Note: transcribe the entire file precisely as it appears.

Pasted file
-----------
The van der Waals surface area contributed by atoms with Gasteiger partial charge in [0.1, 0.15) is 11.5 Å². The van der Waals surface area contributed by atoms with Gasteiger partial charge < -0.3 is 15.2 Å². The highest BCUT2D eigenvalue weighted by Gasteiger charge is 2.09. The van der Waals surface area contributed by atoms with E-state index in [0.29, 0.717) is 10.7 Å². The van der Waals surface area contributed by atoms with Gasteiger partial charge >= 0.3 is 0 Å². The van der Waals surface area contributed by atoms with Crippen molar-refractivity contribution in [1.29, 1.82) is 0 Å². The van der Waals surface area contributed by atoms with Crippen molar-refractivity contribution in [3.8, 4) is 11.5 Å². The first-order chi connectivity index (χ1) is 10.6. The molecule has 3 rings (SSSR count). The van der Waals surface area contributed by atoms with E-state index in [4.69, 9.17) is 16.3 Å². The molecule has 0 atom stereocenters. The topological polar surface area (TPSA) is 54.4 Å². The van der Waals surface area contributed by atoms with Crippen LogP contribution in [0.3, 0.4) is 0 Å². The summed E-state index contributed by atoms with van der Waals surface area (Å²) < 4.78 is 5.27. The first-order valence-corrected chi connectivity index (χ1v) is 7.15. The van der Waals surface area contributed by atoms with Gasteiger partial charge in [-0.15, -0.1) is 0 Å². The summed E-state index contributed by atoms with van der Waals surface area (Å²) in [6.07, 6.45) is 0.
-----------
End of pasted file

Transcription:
The van der Waals surface area contributed by atoms with Gasteiger partial charge in [0.1, 0.15) is 11.5 Å². The van der Waals surface area contributed by atoms with Gasteiger partial charge < -0.3 is 15.2 Å². The highest BCUT2D eigenvalue weighted by Gasteiger charge is 2.09. The van der Waals surface area contributed by atoms with E-state index in [0.29, 0.717) is 10.7 Å². The van der Waals surface area contributed by atoms with Gasteiger partial charge >= 0.3 is 0 Å². The van der Waals surface area contributed by atoms with Crippen molar-refractivity contribution in [1.29, 1.82) is 0 Å². The van der Waals surface area contributed by atoms with Crippen molar-refractivity contribution in [3.8, 4) is 11.5 Å². The first-order chi connectivity index (χ1) is 10.6. The molecule has 3 rings (SSSR count). The van der Waals surface area contributed by atoms with E-state index in [4.69, 9.17) is 16.3 Å². The molecule has 0 atom stereocenters. The topological polar surface area (TPSA) is 54.4 Å². The van der Waals surface area contributed by atoms with Crippen LogP contribution in [0.3, 0.4) is 0 Å². The summed E-state index contributed by atoms with van der Waals surface area (Å²) < 4.78 is 5.27. The first-order valence-corrected chi connectivity index (χ1v) is 7.15. The van der Waals surface area contributed by atoms with Gasteiger partial charge in [-0.15, -0.1) is 0 Å². The summed E-state index contributed by atoms with van der Waals surface area (Å²) in [6.07, 6.45) is 0.